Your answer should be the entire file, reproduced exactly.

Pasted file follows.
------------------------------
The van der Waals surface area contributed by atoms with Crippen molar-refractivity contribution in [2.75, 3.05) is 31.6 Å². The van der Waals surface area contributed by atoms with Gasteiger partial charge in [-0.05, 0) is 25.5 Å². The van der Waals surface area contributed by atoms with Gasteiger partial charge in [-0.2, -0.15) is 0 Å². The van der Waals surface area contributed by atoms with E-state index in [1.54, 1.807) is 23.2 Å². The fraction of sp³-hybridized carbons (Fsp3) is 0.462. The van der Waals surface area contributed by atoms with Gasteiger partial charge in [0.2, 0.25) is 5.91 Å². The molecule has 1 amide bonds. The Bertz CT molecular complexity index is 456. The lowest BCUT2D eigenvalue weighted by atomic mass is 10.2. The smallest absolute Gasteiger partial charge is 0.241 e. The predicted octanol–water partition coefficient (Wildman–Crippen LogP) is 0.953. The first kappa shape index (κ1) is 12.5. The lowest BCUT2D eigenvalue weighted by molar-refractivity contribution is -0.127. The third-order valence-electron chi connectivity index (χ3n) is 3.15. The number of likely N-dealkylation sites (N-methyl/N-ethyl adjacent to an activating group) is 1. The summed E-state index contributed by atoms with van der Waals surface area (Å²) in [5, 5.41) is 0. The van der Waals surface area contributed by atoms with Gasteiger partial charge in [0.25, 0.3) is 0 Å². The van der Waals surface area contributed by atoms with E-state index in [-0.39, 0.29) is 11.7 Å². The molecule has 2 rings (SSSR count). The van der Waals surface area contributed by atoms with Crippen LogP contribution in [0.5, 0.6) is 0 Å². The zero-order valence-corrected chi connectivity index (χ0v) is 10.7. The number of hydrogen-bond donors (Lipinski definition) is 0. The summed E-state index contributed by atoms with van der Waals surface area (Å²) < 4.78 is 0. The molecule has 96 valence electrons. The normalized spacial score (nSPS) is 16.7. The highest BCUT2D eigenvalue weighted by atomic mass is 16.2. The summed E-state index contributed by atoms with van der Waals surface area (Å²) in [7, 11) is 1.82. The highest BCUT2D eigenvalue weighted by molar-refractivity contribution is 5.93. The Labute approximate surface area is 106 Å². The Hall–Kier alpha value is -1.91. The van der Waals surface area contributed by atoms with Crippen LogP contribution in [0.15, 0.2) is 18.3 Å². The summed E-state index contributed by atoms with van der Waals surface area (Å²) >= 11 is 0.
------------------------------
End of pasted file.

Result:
The van der Waals surface area contributed by atoms with Crippen molar-refractivity contribution in [2.75, 3.05) is 31.6 Å². The van der Waals surface area contributed by atoms with Gasteiger partial charge in [-0.05, 0) is 25.5 Å². The van der Waals surface area contributed by atoms with Gasteiger partial charge in [-0.2, -0.15) is 0 Å². The van der Waals surface area contributed by atoms with E-state index in [1.54, 1.807) is 23.2 Å². The fraction of sp³-hybridized carbons (Fsp3) is 0.462. The van der Waals surface area contributed by atoms with Gasteiger partial charge in [0.2, 0.25) is 5.91 Å². The molecule has 1 amide bonds. The Bertz CT molecular complexity index is 456. The lowest BCUT2D eigenvalue weighted by atomic mass is 10.2. The smallest absolute Gasteiger partial charge is 0.241 e. The predicted octanol–water partition coefficient (Wildman–Crippen LogP) is 0.953. The first kappa shape index (κ1) is 12.5. The lowest BCUT2D eigenvalue weighted by molar-refractivity contribution is -0.127. The third-order valence-electron chi connectivity index (χ3n) is 3.15. The number of likely N-dealkylation sites (N-methyl/N-ethyl adjacent to an activating group) is 1. The summed E-state index contributed by atoms with van der Waals surface area (Å²) in [5, 5.41) is 0. The van der Waals surface area contributed by atoms with Gasteiger partial charge in [0.25, 0.3) is 0 Å². The van der Waals surface area contributed by atoms with E-state index in [-0.39, 0.29) is 11.7 Å². The molecule has 2 rings (SSSR count). The van der Waals surface area contributed by atoms with Crippen LogP contribution in [0.5, 0.6) is 0 Å². The zero-order valence-corrected chi connectivity index (χ0v) is 10.7. The number of hydrogen-bond donors (Lipinski definition) is 0. The summed E-state index contributed by atoms with van der Waals surface area (Å²) < 4.78 is 0. The molecule has 96 valence electrons. The normalized spacial score (nSPS) is 16.7. The highest BCUT2D eigenvalue weighted by atomic mass is 16.2. The summed E-state index contributed by atoms with van der Waals surface area (Å²) in [7, 11) is 1.82. The highest BCUT2D eigenvalue weighted by molar-refractivity contribution is 5.93. The Labute approximate surface area is 106 Å². The Hall–Kier alpha value is -1.91. The van der Waals surface area contributed by atoms with Crippen LogP contribution in [0.15, 0.2) is 18.3 Å². The summed E-state index contributed by atoms with van der Waals surface area (Å²) >= 11 is 0.